I will start these strings of thoughts with a quote from the 1930s – “A single spark can start a prairie fire,”.
Writing these words, I feel the same way Comrade Mao Tse-tung felt as regards the possibility of a revolution not only in China but in Nigeria. The only difference is that my generation can set off the sparks at a record time with just a single click via the instrumentality of social media. One smartphone backed with inspired hashtags can set off mass demonstrations across the world and particularly in Nigeria as we saw with the #EndSARS movement.
Unquestionably in the early 2000s, It was clear how social media contributed to helping young people organize effective resistance movements and nonviolent actions. But, after the mid-2000s, many have started becoming more cynical about whether these technologies were helping or hurting these movements.
The debate as to whether social media has been a curse or blessing to Nigerians has been on for decades. It will continue. The government is having sleepless nights trying to “censor/regulate” the nation’s online space with the intent of combating harmful misinformation and dissident expressions that are capable of tearing the nation apart. Young people on the other hand do not trust the government as they are sure the real intent is to restrict freedom of speech and expression. Wherein lies the balance? Wherein lies the way forward?
They say we live in an information age. I totally agree. But I think we also live in a disinformation age.
The EndSARs protest like many other protests was in no doubt fueled by Nigeria’s rising profile in internet penetration and smartphone access. The technology was an efficient vehicle for the rapid transmission of information about planned events and political developments, thereby facilitating the organization of protest activity. But technology is what it is – technology -depending on how you use it. The figurative case of a knife in the hand of a murderer producing different results compared to a knife in the hand of a surgeon. Later on in the life of the protests, it began to suffer by the very tool that made it.
During the #EndSARS protest, more than 28 million social media posts bearing the #EndSARS hashtag was recorded on Twitter alone. Analytics show that only a small quota of this outstanding figure was used to mobilize demonstrations, garner local, diasporic, foreign backing, and sympathy for the movement. The majority of postings, shares, tweets, and retweets were proliferated fake contents inserted to fuel an already edgy state of affairs.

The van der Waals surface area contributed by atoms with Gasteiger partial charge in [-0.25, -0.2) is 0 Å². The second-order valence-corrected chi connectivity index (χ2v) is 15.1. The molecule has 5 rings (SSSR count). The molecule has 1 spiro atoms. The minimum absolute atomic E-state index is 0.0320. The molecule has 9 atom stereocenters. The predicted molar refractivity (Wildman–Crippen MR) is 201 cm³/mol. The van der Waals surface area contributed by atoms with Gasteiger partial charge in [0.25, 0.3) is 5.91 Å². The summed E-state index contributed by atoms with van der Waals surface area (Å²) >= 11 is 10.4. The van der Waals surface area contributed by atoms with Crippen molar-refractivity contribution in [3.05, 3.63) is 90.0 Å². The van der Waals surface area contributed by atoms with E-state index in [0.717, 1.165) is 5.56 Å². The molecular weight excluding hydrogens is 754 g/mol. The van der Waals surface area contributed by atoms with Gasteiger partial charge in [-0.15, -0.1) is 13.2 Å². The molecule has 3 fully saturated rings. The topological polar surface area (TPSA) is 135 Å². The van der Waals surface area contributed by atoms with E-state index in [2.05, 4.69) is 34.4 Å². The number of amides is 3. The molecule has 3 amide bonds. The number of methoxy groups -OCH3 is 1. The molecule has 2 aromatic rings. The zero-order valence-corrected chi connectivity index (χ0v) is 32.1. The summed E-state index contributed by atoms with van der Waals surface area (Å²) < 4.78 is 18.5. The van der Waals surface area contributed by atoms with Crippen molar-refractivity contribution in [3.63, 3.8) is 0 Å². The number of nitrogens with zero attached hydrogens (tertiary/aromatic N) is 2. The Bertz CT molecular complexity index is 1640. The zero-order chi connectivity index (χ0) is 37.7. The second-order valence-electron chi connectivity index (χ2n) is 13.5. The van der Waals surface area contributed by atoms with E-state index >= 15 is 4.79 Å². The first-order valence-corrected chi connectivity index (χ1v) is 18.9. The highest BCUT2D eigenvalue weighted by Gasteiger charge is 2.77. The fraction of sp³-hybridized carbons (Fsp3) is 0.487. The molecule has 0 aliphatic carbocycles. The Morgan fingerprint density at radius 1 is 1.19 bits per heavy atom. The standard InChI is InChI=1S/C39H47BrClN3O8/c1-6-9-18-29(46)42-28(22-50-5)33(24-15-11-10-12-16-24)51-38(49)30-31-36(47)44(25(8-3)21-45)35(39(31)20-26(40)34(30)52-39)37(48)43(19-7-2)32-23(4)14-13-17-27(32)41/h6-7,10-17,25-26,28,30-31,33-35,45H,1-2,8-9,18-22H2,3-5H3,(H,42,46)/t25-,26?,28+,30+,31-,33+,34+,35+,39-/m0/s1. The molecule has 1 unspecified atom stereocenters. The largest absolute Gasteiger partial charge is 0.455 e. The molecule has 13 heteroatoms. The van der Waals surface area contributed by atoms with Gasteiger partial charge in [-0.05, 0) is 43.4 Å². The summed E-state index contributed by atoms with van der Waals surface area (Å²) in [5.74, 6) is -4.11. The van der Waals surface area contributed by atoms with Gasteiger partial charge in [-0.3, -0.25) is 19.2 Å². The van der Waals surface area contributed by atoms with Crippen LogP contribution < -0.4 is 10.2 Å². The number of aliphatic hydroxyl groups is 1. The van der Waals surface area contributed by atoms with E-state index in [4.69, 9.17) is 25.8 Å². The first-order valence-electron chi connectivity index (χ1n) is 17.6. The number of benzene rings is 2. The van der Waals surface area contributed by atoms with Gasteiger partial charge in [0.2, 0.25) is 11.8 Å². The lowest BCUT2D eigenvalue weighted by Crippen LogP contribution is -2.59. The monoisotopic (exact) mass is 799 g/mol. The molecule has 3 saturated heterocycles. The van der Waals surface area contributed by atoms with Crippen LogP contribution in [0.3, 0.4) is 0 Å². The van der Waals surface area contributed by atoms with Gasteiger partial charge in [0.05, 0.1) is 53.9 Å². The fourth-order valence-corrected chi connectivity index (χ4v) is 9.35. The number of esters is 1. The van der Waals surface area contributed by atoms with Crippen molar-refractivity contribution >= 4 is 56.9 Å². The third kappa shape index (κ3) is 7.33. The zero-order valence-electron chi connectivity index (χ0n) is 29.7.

Before the hoodlums that we see today came offline, they already existed online.
Misrepresentation of happenings during the #EndSARS protest was in full-blown circulation with a deliberate goal to scale up fear and anger. Fake stories and accompanying imagery of alleged state action against its citizens trended on social media. The obvious intent was to arouse a sense of fear and anger, encourage Nigerians to think intuitively by “liking”, retweeting, sharing content that painted instituted authority as villains thereby distorting the mutual trust needed to restore peace. These images were later found to have originated from theatre scenes, automobile accidents, past events (even beyond the shores of Nigeria). Many have come to debunk concocted stories. Many will in the coming days. Sadly, the deed had already be done, FIRE instead of WATER was unleashed.
There is no denying that there were fatal incidences as a full out of the #EndSARS protest. However, misinformation on social media fanned by violent, hate-mongering, and communally insensitive posts from influencers and supposed leaders is now undermining the movements’ public image and its ability to attract large and diverse segments of society
The surge of fake news is now killing the credibility of the #EndSARS protest and may eventually be the death of it.
Real leaders of the revolution must be truth-seekers and not lie pedlers. Real revolutions come from a place of truth. For if the foundation is based on lies, it will surely sink. It won’t be long before the skirt is uncovered and the true sex revealed.
Even if it has to be a fire, let it refine the stories before posting. If it has to be water, let it not drown us.
©️ Segun Oduyemi, Lagos Nigeria 2020
This article is sponsored by SAME GROUNDS, a movement that advocates that young people should organize more intelligently.